In 1950, WSAZ-TV received Federal Communications Commission (FCC) permission to build a private microwave link to Cincinnati allowing viewers to get NBC programming live. As the nation's first privately owned microwave system, it was a remarkable feat for one of the smallest cities in the country at the time to have a television station. The first live broadcast was scheduled for a Labor Day baseball game, but the system broke down for four hours and forced WSAZ to broadcast a fire at a nearby hotel. The Cincinnati link was replaced in favor of one from Columbus, Ohio in 1952.

Also in 1952, the FCC released its Sixth Report and Order, which ended the four-year-long freeze in awarding station licenses and included a realignment of VHF channel assignments. As a result, WSAZ-TV moved to channel 3 in order to alleviate interference with fellow NBC affiliate WLWT in Cincinnati. The channel move also created an opening for a new channel 5 station in Weston, which signed-on as WJPB-TV (now WDTV) in March 1954. As part of the frequency switch, the FCC granted WSAZ a boost in broadcast power, which at the time, was the highest ever authorized for a television station. This allowed the station to penetrate more of its huge viewing area, most of which is a very rugged dissected plateau. However, as the regulation of domestic television stations was normalized, WSAZ's signal strength was reduced to the same levels as others in 1956. The station's transmission tower was the tallest in North America until WIS-TV in Columbia, South Carolina activated a taller tower in 1959.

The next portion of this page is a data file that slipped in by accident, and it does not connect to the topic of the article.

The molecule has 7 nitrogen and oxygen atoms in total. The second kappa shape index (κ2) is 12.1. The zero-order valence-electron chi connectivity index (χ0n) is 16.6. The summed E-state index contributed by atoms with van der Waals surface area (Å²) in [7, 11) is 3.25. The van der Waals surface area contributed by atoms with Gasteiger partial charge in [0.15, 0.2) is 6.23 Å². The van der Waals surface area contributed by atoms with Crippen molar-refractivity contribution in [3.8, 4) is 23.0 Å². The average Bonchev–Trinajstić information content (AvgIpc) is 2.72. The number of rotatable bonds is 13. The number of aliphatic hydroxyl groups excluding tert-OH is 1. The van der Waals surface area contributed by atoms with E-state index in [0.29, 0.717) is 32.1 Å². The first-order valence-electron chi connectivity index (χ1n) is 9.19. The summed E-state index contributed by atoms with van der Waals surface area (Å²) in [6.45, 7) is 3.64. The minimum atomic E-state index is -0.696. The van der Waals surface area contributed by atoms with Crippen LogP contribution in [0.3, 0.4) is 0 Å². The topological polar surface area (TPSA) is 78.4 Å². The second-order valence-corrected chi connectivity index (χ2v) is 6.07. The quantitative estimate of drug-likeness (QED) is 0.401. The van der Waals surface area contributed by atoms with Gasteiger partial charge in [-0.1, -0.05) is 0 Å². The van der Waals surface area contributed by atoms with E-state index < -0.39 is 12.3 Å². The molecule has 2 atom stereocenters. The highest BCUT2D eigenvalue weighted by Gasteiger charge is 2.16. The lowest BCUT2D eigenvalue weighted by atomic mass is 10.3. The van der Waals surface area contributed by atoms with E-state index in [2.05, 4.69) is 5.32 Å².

Later yearsEdit

The Herald-Dispatch sold WSAZ-AM-TV to Goodwill Stations, owner of WJR radio in Detroit and WJRT-TV in Flint, Michigan, in 1961. Goodwill was merged into Capital Cities Communications in 1964. Capital Cities spun off the WSAZ stations in 1971 as a result of its purchase of several stations from Triangle Publications, with WSAZ radio going to Stoner Broadcasting, and channel 3 being acquired by Lee Enterprises. Emmis Communications bought the station in 2000 after Lee decided to bow out of broadcasting. Emmis then sold WSAZ to Gray Television in 2005. The Gray purchase made WSAZ-TV a sister station to fellow NBC affiliate WTAP-TV (channel 15) in Parkersburg.